Views expressed in opinion columns are the author’s own.
There’s a certain tension I’ve noticed in some of my classes when someone references a generational joke or meme in general discussion.
Last week, while discussing a poem about the apocalypse, a few students explained the phrase “yeeting into the void” to my professor in order to relate to the poem’s neutrality about the end of times. I found myself embarrassed for a minute, worried my professor would see it as a trivial connection. But he affirmed it was a good comparison, and spent the rest of class (hilariously) discussing the potential comforts of “yeeting one’s self into the void.”
I’ve been thinking about the broader applications of Gen Z and millennial memes and humor a lot. Others have, too. Over the last few years, several op-eds have been written about it: some critical, but others understand humor plays a big role in younger generations’ media consumption and communication. It’s been called “shocking,” “absurdist” and “dark,” but the recent injection of our generation’s humor into my class discussion has made me consider its role in academia, political conversations — and, further, its worthiness to exist in these spaces.
One recent meme that’s been circulating on social media has also made a noticeable impact on the real world: the “OK, Boomer” meme. The phrase is often used to shut down members of the baby-boom generation in a simple and unarguable manner, invalidating any point in an argument by invoking their age as a disqualifier to participate. It’s gained attention from a recent New York Times article proclaiming the joke as the “end of friendly generational relations,” and its use by New Zealand lawmaker Chlöe Swarbrick during a parliament session. It’s also attracted criticism — one conservative radio host called it the “n-word” of ageism.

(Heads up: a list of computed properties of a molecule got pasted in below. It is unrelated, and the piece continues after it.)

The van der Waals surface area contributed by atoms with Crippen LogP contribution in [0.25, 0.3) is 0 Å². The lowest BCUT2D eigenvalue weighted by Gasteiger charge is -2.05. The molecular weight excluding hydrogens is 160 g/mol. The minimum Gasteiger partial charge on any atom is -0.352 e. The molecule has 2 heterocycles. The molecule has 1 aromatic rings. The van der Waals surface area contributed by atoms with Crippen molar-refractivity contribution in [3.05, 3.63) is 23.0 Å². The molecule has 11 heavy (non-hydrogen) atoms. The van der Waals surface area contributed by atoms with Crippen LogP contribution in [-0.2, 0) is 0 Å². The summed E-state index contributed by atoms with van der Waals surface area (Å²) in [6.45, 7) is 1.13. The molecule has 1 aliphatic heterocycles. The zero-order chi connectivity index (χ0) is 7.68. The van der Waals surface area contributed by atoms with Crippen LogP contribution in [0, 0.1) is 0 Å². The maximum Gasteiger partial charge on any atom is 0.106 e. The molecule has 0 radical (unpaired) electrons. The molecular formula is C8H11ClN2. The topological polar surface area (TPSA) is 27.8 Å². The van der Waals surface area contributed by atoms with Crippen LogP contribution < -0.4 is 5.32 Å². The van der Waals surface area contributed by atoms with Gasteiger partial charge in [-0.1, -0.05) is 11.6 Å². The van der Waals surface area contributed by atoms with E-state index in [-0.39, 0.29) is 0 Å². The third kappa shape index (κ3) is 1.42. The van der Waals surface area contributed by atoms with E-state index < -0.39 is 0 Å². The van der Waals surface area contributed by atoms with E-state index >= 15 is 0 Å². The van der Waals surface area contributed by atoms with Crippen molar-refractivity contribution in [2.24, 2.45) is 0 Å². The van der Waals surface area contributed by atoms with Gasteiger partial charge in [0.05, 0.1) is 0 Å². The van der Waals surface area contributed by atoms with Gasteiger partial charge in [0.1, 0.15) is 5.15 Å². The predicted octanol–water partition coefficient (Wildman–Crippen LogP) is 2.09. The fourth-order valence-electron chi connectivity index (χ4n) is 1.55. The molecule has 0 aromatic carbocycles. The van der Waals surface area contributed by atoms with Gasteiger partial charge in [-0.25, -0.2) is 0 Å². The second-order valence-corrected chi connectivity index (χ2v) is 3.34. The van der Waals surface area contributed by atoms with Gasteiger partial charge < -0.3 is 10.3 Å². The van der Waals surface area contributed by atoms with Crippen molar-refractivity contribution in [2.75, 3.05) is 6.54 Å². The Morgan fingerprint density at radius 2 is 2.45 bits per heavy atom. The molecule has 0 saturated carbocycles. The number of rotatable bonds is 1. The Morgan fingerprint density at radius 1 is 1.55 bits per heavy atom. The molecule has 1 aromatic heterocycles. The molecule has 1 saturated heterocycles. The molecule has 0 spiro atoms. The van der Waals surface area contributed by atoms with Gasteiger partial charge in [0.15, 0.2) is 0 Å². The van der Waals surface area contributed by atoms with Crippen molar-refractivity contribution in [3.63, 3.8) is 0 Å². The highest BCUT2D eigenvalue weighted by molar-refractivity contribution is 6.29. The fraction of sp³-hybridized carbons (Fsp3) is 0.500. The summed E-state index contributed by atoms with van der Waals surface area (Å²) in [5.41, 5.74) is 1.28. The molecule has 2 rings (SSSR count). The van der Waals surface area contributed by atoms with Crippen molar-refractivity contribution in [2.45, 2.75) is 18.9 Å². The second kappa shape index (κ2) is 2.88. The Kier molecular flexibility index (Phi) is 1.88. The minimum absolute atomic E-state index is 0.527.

The “OK, Boomer” meme is only the most recent crossover between young people’s online humor into broader conversations about political and social issues. After memes comparing Chinese president Xi Jinping and Winnie the Pooh began circulating, censors in the country banned any images of the cartoon character. The Anti-Defamation League has categorized multiple popular memes, such as “Pepe the Frog” and the OK hand gesture, as official hate symbols because white supremacists used them online. Even our president posted a clip from a Nickelback song, which has been used as a meme in the past, to criticize Joe Biden’s potential involvement with Ukranian gas executives.
The reach of this phrase and other memes demonstrates the broader cultural impact our generation’s humor can have, as well as its deeper roots in generational anxieties and trauma. The “OK, Boomer” meme could just be read as young people mindlessly getting a dig at older generations — or, it could reflect our generation trying to cope with the rising costs of living and education, a potential recession and the climate crisis. Some view these stressors, especially climate change, as direct results of baby boomers’ actions. The phrase “OK, Boomer” is a rhetorical attempt to reflect that belief.
The idea of humor as a coping mechanism isn’t new, but the implications of anxiously telling jokes at an awkward house party are widely different than those of a widespread, generational pattern of expression. Considering memes as a representation of generational anxiety and as a rhetorical tool could help to understand the mindsets and philosophies dominant in our generation. Understanding how, as a whole, young people are feeling and thinking about big social issues could create new conversations in academia, activism, government, economics and more.
Gen Z and millennial humor — and the time young people spend online participating in it — is not wasteful or meaningless. While not every meme or joke will provide us with an earth-shattering glimpse into young people’s minds and opinions, this form of communication is useful as a whole, both on and offline.
Ray Newby is a sophomore English major. He can be reached at firstname.lastname@example.org.